I never met him. I never held him or felt his small weight in my arms.

He was, for me, a baby in a small white casket, the small person whose short life made St. Patrick’s Day into a reference point.  He was a hitch in my understanding of life, a tripping point for how life was supposed to work.

On March 16, I can’t help it: I think of Logan. I remember getting the phone call from my mother-in-law (who was, at the time, just my boyfriend’s mom), telling me that Susan’s pregnancy would not be ending well.  I remember hearing that Susan’s doctor didn’t want to see her until after she had the abortion.  I remember praying with everything I had and believing that those prayers would make a difference.  (They did make a difference, though I didn’t get the answer I wanted.)

The days are getting longer this time of year, and I always have a certain excitement underlying everyday.  The sun might just come out or the crocus might just bloom.  There’s possibility in spring as there is at no other time in the year…and there is also this memory of Logan.

It’s appropriate, as we journey toward Easter, that I look to Logan.  Eight years ago, he was given a chance to live.  Eight years ago, his parents made a hard decision and chose life.  Eight years ago, the family gathered and mourned.

In our mourning, there was also the seeds of joy.  It was at the funeral, in the back pew with a strong man crying beside me, that I first saw that joy does not equal happiness.  You can be devastated and still see joy.  You can be certain of grace but still screaming at God.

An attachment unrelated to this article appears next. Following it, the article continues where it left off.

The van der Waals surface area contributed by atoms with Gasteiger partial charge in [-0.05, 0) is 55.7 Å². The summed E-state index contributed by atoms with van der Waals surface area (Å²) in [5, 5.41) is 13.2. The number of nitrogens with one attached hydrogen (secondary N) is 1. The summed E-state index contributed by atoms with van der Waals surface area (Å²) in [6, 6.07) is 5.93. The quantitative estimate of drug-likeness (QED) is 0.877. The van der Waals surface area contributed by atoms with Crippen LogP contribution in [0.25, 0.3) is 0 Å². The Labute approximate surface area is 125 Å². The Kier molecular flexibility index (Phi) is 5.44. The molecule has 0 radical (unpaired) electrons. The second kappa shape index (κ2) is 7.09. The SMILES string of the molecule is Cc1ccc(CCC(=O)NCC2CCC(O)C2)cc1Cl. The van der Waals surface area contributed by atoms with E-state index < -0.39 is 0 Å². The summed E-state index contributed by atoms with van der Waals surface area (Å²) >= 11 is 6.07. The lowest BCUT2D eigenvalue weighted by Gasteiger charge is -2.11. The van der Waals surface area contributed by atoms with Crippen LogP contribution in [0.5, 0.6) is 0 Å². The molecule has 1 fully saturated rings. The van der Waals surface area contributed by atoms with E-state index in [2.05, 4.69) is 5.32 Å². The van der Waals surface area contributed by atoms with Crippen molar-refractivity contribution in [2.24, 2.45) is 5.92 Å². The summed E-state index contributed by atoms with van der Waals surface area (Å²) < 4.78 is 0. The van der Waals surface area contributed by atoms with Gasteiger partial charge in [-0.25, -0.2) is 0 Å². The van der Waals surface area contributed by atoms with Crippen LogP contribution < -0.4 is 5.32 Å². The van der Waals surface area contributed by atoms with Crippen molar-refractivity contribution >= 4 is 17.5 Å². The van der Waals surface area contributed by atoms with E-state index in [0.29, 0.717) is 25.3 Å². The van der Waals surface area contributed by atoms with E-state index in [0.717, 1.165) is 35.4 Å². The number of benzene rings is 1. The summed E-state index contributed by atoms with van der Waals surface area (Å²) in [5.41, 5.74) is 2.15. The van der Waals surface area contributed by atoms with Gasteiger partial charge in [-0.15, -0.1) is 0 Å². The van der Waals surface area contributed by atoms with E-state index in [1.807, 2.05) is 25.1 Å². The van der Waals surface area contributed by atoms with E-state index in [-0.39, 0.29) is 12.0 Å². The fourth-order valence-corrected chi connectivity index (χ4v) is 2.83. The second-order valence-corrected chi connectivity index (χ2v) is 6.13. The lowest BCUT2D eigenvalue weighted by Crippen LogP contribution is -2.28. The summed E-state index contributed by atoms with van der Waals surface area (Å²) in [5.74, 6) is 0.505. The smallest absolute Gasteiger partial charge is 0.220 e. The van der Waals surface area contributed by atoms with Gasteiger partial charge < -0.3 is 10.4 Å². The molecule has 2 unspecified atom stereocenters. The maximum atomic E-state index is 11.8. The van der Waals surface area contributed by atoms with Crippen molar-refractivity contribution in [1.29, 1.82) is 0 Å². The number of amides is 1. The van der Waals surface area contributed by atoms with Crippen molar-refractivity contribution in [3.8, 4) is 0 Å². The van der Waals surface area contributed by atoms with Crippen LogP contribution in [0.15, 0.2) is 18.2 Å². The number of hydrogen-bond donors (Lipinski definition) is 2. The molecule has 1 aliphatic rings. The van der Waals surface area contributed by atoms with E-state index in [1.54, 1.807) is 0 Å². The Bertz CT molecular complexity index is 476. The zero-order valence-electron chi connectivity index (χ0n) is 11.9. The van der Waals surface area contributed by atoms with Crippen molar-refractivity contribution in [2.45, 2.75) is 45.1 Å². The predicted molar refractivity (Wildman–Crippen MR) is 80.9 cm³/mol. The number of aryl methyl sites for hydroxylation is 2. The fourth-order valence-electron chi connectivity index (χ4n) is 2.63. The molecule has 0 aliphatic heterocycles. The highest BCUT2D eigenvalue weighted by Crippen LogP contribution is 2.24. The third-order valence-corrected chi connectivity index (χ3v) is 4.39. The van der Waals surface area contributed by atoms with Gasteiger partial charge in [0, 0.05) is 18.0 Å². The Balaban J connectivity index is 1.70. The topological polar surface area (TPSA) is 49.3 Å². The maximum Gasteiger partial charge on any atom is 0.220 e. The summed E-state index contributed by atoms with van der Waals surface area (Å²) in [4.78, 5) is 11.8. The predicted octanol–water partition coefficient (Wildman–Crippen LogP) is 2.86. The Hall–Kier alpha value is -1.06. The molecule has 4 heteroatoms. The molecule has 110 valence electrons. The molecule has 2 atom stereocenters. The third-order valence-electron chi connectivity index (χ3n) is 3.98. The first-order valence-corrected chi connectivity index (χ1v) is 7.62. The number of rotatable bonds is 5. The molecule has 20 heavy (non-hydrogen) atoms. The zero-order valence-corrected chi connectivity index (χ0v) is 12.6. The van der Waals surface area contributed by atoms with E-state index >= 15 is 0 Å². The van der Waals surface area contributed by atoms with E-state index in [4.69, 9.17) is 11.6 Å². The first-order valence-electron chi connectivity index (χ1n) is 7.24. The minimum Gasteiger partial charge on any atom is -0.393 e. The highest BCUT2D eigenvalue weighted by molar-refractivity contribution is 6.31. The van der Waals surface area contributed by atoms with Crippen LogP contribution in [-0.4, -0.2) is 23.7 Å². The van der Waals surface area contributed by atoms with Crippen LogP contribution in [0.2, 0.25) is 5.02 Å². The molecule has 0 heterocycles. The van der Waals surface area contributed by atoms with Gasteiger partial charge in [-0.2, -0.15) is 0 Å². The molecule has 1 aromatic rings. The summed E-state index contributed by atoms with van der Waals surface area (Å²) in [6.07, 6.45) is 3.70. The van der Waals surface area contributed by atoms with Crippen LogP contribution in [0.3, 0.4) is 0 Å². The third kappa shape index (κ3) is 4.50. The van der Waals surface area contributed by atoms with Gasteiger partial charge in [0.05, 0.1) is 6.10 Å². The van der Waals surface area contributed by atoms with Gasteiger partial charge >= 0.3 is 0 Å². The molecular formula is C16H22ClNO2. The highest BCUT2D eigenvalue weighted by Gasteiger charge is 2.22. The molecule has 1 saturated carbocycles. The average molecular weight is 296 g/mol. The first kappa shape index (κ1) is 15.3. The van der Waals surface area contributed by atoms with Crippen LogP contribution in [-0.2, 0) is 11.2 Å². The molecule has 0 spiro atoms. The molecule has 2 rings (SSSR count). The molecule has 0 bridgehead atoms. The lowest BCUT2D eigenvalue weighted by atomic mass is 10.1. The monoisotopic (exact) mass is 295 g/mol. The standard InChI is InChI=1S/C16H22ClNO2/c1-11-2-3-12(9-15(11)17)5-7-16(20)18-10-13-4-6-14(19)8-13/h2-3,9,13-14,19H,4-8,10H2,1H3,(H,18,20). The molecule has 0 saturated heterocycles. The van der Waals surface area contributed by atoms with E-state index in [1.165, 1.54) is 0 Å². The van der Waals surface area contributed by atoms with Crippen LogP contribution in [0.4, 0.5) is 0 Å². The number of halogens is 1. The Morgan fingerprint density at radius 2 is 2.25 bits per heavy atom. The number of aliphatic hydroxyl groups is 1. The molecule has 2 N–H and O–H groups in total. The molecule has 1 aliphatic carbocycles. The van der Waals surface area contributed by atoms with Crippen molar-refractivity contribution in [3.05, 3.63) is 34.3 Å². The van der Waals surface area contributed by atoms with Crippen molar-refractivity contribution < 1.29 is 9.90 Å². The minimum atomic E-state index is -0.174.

What better lesson and assurance of the resurrection than this baby? He did not have to suffer in this life; he knew only his mother’s love while he was safe inside her womb.  He was held first by Mother Mary.  He was whisked away, to pray for us directly to our Heavenly Father.

I wonder if Allen is hugging him in a special way today, now that they’re together in heaven.

My tears, today, will be for the pain we feel on this earth.  After eight years, it is still there.  This year, it’s been compounded by the death of Logan’s dad.

When I say my rosary today, I’ll be holding Mary’s hand with a special tightness.  I’ll be thinking of the many blessings that are possible from tragedy, of the many graces that come in the midst of suffering, of the beauty that can exist wherever we open ourselves to God.  I’ll also be asking Logan to pray for us, because our grief is especially large this year.

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